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There is no ‘epidemiological basis’ for this anti-vaping hysteria, says cardiologist

It all began in the fall of 2019 when a mysterious lung disorder first began appearing in younger vapers in Wisconsin.  At first, only a few cases were reported, but within several weeks, those numbers steadily grew to over 2,000 across numerous states. The U.S. Centers for Disease Control and Prevention (CDC) very quickly began claiming that they had no idea what was causing the potentially life-threatening disorder. All that they could surmise is that it was “vaping related.”

In September of that same year, two brothers were arrested in Kenosha, Wisconsin for allegedly conspiring to manufacture, market, and sell tens of thousands of contraband vapor cartridges laced with illegally acquired THC oil.  Within days, Taylor and Jacob Huffhines were behind bars along with their mother and several of their employees.

Related Article: ARRESTED: Wisconsin man accused of running illegal THC vape cartridge op

The controversy over the “vaping related” lung scare escalated steady into the new year as the CDC repeatedly released multiple public health warnings recommending everyone in America avoid vaping of any kind.  Strangely, a man by the name of David Downs had been warning cannabis users since August 2019 – a full month before the Huffhines’ arrests – that a potentially lethal form of cannabis oil was being peddled on the black market. 

Downs just so happened to be the California bureau chief of Leafly Magazine, a publication geared toward marijuana enthusiasts, and he had apparently already solved the case.

David said that the cause of the lung injuries – later given the name EVALI by the CDC – was not conventional nicotine-based vapes at all.  It wasn’t even the vaping of cannabidiol (CBD) or THC-containing oils, necessarily.  It was contraband cartridges using vitamin E acetate to dilute the cannabis oils into a more easily vapable texture. 

Did the CDC intentionally misinform the American public on vaping?

Nonetheless, the CDC continued spreading their anti-vaping propaganda from well before David Down’s remarkable discovery in August 2019 until nearly March of the following year.   And while the CDC, the FDA, and innumerable mainstream media newscasters incessantly spread their “vaping related” disinformation on television and social media for months, the CDC finally and oh-so-quietly issued a February 25, 2020 press release which somewhat concedes that David was right all along.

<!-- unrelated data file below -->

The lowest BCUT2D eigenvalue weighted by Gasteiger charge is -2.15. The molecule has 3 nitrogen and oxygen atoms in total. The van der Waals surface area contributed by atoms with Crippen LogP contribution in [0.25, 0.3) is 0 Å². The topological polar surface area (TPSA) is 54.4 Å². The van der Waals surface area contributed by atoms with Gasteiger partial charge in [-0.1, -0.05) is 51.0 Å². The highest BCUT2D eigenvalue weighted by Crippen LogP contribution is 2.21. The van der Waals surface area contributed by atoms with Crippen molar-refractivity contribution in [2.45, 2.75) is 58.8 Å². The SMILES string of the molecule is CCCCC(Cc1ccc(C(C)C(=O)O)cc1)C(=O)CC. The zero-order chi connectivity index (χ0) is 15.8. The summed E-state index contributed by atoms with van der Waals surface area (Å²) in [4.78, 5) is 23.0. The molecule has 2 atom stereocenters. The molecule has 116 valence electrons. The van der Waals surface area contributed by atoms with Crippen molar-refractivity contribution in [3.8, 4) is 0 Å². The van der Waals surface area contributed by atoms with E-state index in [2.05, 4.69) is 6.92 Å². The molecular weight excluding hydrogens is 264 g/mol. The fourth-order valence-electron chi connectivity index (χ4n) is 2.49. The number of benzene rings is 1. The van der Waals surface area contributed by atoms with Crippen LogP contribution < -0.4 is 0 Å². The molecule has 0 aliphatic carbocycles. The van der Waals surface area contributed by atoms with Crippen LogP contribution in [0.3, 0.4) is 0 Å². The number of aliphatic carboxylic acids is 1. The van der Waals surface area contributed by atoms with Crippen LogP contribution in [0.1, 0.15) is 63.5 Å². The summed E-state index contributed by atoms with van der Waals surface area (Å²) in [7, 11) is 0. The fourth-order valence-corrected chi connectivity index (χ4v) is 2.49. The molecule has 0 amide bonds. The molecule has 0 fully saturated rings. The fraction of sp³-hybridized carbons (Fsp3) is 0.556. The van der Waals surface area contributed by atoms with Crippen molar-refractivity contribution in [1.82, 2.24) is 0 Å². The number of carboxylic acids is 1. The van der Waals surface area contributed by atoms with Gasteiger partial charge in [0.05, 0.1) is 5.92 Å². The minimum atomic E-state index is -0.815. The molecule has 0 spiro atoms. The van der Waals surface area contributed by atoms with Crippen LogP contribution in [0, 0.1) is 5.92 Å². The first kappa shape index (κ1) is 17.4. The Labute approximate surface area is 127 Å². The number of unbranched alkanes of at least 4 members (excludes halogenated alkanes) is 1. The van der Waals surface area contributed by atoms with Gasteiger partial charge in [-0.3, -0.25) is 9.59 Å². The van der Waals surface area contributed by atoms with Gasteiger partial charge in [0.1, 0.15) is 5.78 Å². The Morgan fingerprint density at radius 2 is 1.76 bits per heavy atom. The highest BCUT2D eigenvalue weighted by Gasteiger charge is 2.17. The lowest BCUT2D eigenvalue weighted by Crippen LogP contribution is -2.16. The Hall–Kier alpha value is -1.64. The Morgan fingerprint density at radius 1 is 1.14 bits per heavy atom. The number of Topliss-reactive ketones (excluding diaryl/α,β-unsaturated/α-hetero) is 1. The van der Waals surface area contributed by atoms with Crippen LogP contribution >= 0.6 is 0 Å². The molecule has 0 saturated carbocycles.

“Due to continued declines in new EVALI cases since September 2019, and the identification of vitamin E acetate as a primary cause of EVALI, today’s release is the final biweekly CDC update on the number of hospitalized EVALI cases and deaths nationally. CDC will continue to provide assistance to states, as needed, related to EVALI and will provide future updates as needed at: www.cdc.gov/lunginjury.”

Related Article:  Siegel: ‘Don’t let the CDC fool you;’ Agency is playing with children’s lives

To this very day, a substantial portion of the American public wrongly believes that vaping is more harmful and possibly even more lethal than smoking.  Well before the CDC admitted publicly that vitamin E acetate was the real culprit, public health experts like Dr. Michael Siegel of Boston University blasted the CDC for “playing with children’s lives.”  Siegel claimed that the CDC knew all along that black market cartridges were the real threat, but CDC officials intentionally failed to inform the public due to political pressures to annihilate the vaping industry.

In an Op Ed posted in E-cigarette Research on September 5,2019,  Dr. Konstantinos E Farsalinos of the Onassis Cardiac Surgery Center in Kallithéa, Greece, also expressed his anger and indignation against the once-great CDC.  “I have been following the recent developments and announcements in the US on the serious, acute cases of respiratory failure which have been presented as ‘vaping related,’ Dr. Farsalinos began. “It would not be a hyperbole to characterize the reactions, announcements and statements of some authorities, regulators and scientists as hysterical. There is no doubt that they are emotional, inaccurate and without any scientific and epidemiological basis.”

Related Article: With a whimper not a bang, CDC finally closes the case on ‘vaping related’ EVALI

(Image courtesy of Shutterstock)

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